Ellsworth Junior Senior High School 


 Library Media Specialist:
 Ms. Sharon Nelson

 Library Aide:
 Mrs. Melissa Williams

  7:30am - 3:30pm
 Cultural Diversity 
Written in the Stars
by Aisha Saeed

Naila's vacation to visit relatives in Pakistan turns into a nightmare when she discovers her parents want to force her to marry a man she's never met.
Bitter Side of Sweet
by Tara Sullivan
Kept as forced labor on a chocolate plantation in the Ivory Coast, Amadou and his younger brother Seydou had given up hope, until a young girl arrives at the camp who rekindles the urge to escape.
Ink and Ashes
by Valynne Maetani

When Japanese American Claire Takata finds out that her deceased father was once a member of the yakuza, a Japanese crime syndicate, danger enters her life that could end up killing someone.
March: Book One
by John Lewis

A graphic novel trilogy bas
ed on the life of civil rights leader and congressman John Lewis. March is a vivid first-hand account of John Lewis' lifelong struggle for civil and human rights, meditating in the modern age on the distance traveled since the days of Jim Crow and segregation. Rooted in Lewis' personal story, it also reflects on the highs and lows of the broader civil rights movement.
Written in Stone
by Rosanne Parry
In 1918, a 13-year old girl from the Makah tribe of the Pacific Northwest struggles with the sudden death of her father and tries to preserve the stories and ways of her people in the face of cultural and environmental upheaval by white whalers.  

Looks Like Daylight
by Deborah Ellis

For two years, Ellis traveled across the United States and Canada interviewing Native children. The result is a compelling collection of interviews with children aged nine to eighteen. They come from all over the continent, from Iqaluit to Texas, Haida Gwaai to North Carolina, and their stories run the gamut; some heartbreaking; many others full of pride and hope.
by Sherri Smith

During World War II, a light-skinned African American girl "passes" for white in order to join the Women Air Force Service Pilots.

by Dean Hughes

Forced into an internment camp at the start of World War II, eighteen-year-old Yuki enlists in the Army to fight for the Allies as a member of the "Four-Four-Two," a segregated Japanese American 


Burn Baby Burn
by Meg Medina

Nora Lopez is seventeen during the summer of 1977, when New York is besieged by arson, a massive blackout, and a serial killer named Son of Sam. Meg Medina transports us to a time when tempers and temperatures ran high to share the story of a young woman who discovers that the greatest dangers are often closer than we like to admit.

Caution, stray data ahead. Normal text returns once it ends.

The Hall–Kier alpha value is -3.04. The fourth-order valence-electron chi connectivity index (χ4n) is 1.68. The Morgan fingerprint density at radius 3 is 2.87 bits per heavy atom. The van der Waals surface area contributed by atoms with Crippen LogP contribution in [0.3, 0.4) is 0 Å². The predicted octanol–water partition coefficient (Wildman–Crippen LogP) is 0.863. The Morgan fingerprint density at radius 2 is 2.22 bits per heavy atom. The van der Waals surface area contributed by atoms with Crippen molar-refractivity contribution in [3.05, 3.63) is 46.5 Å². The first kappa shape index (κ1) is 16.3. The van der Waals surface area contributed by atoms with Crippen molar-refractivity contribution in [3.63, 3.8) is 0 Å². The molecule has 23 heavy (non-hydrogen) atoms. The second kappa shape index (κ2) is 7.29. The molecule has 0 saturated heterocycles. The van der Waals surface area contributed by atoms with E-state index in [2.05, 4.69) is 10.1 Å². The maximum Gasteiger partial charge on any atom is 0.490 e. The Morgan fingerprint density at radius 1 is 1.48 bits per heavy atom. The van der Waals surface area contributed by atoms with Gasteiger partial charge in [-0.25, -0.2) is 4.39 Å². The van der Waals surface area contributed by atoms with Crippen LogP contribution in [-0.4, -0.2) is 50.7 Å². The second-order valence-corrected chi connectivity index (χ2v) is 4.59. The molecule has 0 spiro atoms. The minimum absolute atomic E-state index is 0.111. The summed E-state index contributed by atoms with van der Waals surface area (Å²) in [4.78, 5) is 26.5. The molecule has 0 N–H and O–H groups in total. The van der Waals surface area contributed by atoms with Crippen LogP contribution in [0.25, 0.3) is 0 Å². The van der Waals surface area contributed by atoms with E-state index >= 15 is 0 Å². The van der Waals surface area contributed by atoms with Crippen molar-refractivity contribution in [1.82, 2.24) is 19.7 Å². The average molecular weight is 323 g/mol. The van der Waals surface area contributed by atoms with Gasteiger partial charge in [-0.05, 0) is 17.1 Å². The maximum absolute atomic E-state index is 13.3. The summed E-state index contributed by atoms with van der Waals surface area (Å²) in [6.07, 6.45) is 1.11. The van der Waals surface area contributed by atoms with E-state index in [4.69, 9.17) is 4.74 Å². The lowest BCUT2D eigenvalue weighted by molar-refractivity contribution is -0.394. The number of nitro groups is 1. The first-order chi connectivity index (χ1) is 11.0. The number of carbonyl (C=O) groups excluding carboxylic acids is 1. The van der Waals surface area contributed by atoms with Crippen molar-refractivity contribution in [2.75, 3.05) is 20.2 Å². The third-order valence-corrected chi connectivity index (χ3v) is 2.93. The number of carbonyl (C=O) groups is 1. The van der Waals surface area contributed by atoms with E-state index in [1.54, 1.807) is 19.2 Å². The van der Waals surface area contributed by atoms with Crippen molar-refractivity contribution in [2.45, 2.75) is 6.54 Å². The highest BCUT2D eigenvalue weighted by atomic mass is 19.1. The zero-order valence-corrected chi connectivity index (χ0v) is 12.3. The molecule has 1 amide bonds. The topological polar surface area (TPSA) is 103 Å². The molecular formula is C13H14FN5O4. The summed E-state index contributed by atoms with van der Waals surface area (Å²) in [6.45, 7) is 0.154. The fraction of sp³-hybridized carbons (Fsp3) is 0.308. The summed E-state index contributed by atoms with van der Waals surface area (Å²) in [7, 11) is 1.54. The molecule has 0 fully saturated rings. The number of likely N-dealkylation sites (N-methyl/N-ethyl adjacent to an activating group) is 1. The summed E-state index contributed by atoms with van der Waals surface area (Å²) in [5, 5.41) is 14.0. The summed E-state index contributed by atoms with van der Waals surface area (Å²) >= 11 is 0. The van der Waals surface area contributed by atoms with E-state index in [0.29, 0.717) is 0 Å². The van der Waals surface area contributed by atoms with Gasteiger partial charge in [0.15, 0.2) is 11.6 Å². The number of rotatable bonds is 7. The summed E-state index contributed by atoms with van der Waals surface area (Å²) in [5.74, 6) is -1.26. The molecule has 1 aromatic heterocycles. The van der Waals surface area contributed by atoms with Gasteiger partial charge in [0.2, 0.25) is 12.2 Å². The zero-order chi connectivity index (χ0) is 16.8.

A Steep and Thorny Way
by Cat Winters

A sixteen-year-old biracial girl in rural Oregon in the 1920s searches for the truth about her father's death while avoiding trouble from the Ku Klux Klan in this YA historical novel inspired by Shakespeare's 'Hamlet'"
Outrun the Moon
by Stacy Lee

Fifteen-year-old Mercy Wong is determined to break from poverty in Chinatown, and she gains admittance to a prestigious finishing school through a mix of cunning and bribery. When the earthquake strikes on April 18, Mercy and her classmates are forced to a survivor encampment, but her quick-witted leadership rallies them to help in the tragedy's aftermath.
If I Ever Get Out of Here
If I Ever Get Out Of Here
by Eric Ganworth

Through an exquisite use of Beatles music, Gansworth connects with readers on multiple levels in this story of Lewis, an Onondaga teen, as he develops a friendship with George, a white teen from a nearby Air Force base. The family and community of both characters figure prominently throughout.
Product Details
Sonia Sotomayor
by Lisa McElroy

Explores the life and accomplishments of Sonia Sotomayor and reveals how she was able to become the United States' first Latina Supreme Court justice. Includes full-color photographs, a timeline, and a glossary.


Bura Pelpre Award/Honor Awards

The award is named after Pura Belpré, the first Latina librarian at the New York Public Library. The Pura Belpré Award, established in 1996, is presented annually to a Latino/Latina writer and illustrator whose work best portrays, affirms, and celebrates the Latino cultural experience in an outstanding work of literature for children and youth.
Enchanted Air: Two Cultures, Two Wings
 written by Margarita Engle

Enchanted Air: Two Cultures, Two Wings: A Memoir brings us a memoir in free verse that conveys the story of growing up in two cultures during an era of great tension between the United States and Cuba. Poet Margarita Engle takes her young audience on a journey of longing. It is a story that touches on issues affecting numerous immigrant children today.

“Engle’s memoir of living in two cultures and the inability to crossthe sky to visit family will resonate with youth facing similar circumstances,” said Pavon..

The Smoking Mirror

written by David Bowles 

.A fantasy novel about 12-year-old twins growing into their magical, shape-shifting
 abilities, as they descend into the Land of the Dead to find their mother. Bowles
 creates an action-packed story based on Aztec and Mayan mythology while capturing the realities of life in contemporary South Texas and Mexico.

It's World War II, and Misha's family, like the rest of the Jews living in Warsaw, has been moved by the Nazis into a single crowded ghetto. Conditions are appalling: every day more people die from disease, starvation, and deportations. Misha does his best to help his family survive, even crawling through the sewers to smuggle food. When conditions worsen, Misha joins a handful of other Jews who decide to make a final, desperate stand against the Nazis

The War Within These Walls